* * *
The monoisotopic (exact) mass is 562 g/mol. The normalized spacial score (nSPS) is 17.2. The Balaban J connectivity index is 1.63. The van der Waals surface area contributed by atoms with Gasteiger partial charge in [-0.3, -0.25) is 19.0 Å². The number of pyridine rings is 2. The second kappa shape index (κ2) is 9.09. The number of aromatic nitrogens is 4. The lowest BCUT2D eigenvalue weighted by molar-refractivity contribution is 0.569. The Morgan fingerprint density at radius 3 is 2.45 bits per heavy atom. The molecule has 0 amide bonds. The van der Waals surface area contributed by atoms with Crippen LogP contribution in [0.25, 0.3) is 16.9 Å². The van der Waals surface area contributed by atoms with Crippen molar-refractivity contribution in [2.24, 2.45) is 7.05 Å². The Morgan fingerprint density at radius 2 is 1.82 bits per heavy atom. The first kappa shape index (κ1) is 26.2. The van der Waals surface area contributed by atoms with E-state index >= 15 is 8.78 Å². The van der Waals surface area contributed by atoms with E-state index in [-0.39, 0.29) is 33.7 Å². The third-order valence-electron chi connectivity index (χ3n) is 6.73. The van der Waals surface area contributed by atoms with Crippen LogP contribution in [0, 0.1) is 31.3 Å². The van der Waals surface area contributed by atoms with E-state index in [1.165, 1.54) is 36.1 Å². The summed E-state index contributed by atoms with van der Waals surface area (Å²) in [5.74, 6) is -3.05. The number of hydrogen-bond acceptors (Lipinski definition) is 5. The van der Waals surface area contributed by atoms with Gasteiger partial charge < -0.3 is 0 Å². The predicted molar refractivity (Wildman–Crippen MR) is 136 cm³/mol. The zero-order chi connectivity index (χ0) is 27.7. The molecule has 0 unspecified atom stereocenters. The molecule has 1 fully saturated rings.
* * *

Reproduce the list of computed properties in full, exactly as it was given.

The monoisotopic (exact) mass is 562 g/mol. The normalized spacial score (nSPS) is 17.2. The Balaban J connectivity index is 1.63. The van der Waals surface area contributed by atoms with Gasteiger partial charge in [-0.3, -0.25) is 19.0 Å². The number of pyridine rings is 2. The second kappa shape index (κ2) is 9.09. The number of aromatic nitrogens is 4. The lowest BCUT2D eigenvalue weighted by molar-refractivity contribution is 0.569. The Morgan fingerprint density at radius 3 is 2.45 bits per heavy atom. The molecule has 0 amide bonds. The van der Waals surface area contributed by atoms with Crippen LogP contribution in [0.25, 0.3) is 16.9 Å². The van der Waals surface area contributed by atoms with Crippen molar-refractivity contribution in [2.24, 2.45) is 7.05 Å². The Morgan fingerprint density at radius 2 is 1.82 bits per heavy atom. The first kappa shape index (κ1) is 26.2. The van der Waals surface area contributed by atoms with E-state index >= 15 is 8.78 Å². The van der Waals surface area contributed by atoms with E-state index in [-0.39, 0.29) is 33.7 Å². The third-order valence-electron chi connectivity index (χ3n) is 6.73. The van der Waals surface area contributed by atoms with Crippen LogP contribution in [0, 0.1) is 31.3 Å². The van der Waals surface area contributed by atoms with E-state index in [1.165, 1.54) is 36.1 Å². The summed E-state index contributed by atoms with van der Waals surface area (Å²) in [5.74, 6) is -3.05. The number of hydrogen-bond acceptors (Lipinski definition) is 5. The van der Waals surface area contributed by atoms with Gasteiger partial charge < -0.3 is 0 Å². The predicted molar refractivity (Wildman–Crippen MR) is 136 cm³/mol. The zero-order chi connectivity index (χ0) is 27.7. The molecule has 0 unspecified atom stereocenters. The molecule has 1 fully saturated rings.